More than 20 years of getting to know poker have not eroded Wendeen Eolis' enthusiasm for it as she prepares for this year's World Series of Poker, when she'll be "playing" one of her biggest hands ever as the chair of the World Poker Association, and its efforts to polish poker's image and shape its future.
Turning Stone Resort & Casino [www.turningstone.com] poker boss Jason DiBenedetto may have a cure for those under 21 blues, the I'm-too young blahs among poker buffs.
He's one of the most recognizable faces in the UK poker circuit and may also be reasonably well known in Vegas, considering he's visited there several times a year for most of the last two decades. In fact not long ago, Neil Channing estimated that he'd spent a total of two years of his life in Sin City.
Poker Player Editor Lou Krieger stayed busy running between several different interests during the last years of the 1990s: His work as a management consultant for various political subdivisions such as cities and school districts; interesting up to certain point but by the mid-1990s it was beginning to leave him a little cold.
Playing poker whenever he found the time because the game had been part of his life since those childhood years when he peered over the shoulders of the adults in the Brooklyn home games sponsored by his family.
Hawaiian Gardens shift manager Nancy Grout says it was the long ago phone call from a girlfriend that changed everything, taking her across the country and into a new life.
She was back home in Pittsburgh on a break from studies at a Miami fashion school on a day in the mid- 1970s when she got a call from the friend whose family had moved to Las Vegas.
"Her father had been a policeman in Pittsburgh," Nancy says, "and he went out to Las Vegas to be a security guard at the MGM which was then the new big place in town."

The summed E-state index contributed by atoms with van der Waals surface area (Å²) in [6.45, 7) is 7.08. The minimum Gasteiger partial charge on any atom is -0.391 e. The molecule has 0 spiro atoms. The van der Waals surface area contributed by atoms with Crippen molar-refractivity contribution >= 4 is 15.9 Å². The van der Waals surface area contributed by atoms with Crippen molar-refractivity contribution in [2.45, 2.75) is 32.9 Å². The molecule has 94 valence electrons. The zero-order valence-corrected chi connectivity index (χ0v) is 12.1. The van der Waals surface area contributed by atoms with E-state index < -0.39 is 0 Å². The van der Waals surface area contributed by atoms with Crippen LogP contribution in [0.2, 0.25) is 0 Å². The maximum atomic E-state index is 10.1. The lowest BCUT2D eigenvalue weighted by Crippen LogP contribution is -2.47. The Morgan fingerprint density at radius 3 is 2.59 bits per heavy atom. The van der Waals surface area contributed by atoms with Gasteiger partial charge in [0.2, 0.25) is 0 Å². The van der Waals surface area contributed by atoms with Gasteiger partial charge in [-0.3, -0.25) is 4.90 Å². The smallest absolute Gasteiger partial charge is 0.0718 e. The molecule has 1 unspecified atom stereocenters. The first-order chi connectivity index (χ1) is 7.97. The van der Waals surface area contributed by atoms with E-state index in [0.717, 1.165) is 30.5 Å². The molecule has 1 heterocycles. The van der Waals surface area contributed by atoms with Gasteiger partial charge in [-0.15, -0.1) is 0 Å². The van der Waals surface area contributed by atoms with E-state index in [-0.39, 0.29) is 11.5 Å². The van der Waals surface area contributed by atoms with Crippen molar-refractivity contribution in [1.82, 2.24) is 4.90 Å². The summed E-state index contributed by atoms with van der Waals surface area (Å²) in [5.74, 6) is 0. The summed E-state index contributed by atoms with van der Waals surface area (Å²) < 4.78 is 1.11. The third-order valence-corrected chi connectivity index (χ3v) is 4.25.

This is the third and final installment of Jennifer Matiran's interview with Annie Duke.
During their initial conversation, Annie said, "I know players that have more talent in their pinky than I do in my whole body and they're broke."
"What do you mean?"
Jennifer asked. "They have leaks," said Annie.
"Leaks, what are leaks?" Jennifer asked curiously. "Leaks are when someone wins at the poker table and then proceeds to bet what they won on something else, and they end up losing everything they won in the first place."
David "Chip" Reese was, born in Dayton Ohio in 1951 and died in his sleep December 4, 2007. Widely regarded as one of the best poker players in the world and the youngest player inducted into the Poker Hall of Fame, this profile was done by Phil Hevener a few years ago. Poker Player Newspaper is presenting it again, in honor of Reese's memory. -Lou Krieger, Editor
David 'Chip' Reese died in his sleep early on the morning of December 4, 2008. He 'folded' quietly, and although he may have lost this, the last hand he played, he was a winner in the game of life.
Jesse Jones figures he took a big step forward on behalf of poker players everywhere two years ago when the World Poker Association was incorporated.
He had arrived, it seemed, at the right moment with a good idea. The retired real estate investor and cancer survivor who calls Las Vegas home, figures the best is still to come as WPA membership grows.
Going home again felt like a good idea, something he could afford to do, so Jerry Yang and his family said goodbye to Southern California and headed north. That was last summer after Yang played his way through 6,357 players to win the $8.25 million first prize that goes with taking the main event at the World Series of Poker.
This kind of money can put big decisions within easy reach, so he and his wife quit their jobs and returned to the Fresno area where he had gone to high school before heading off to seek his fortune.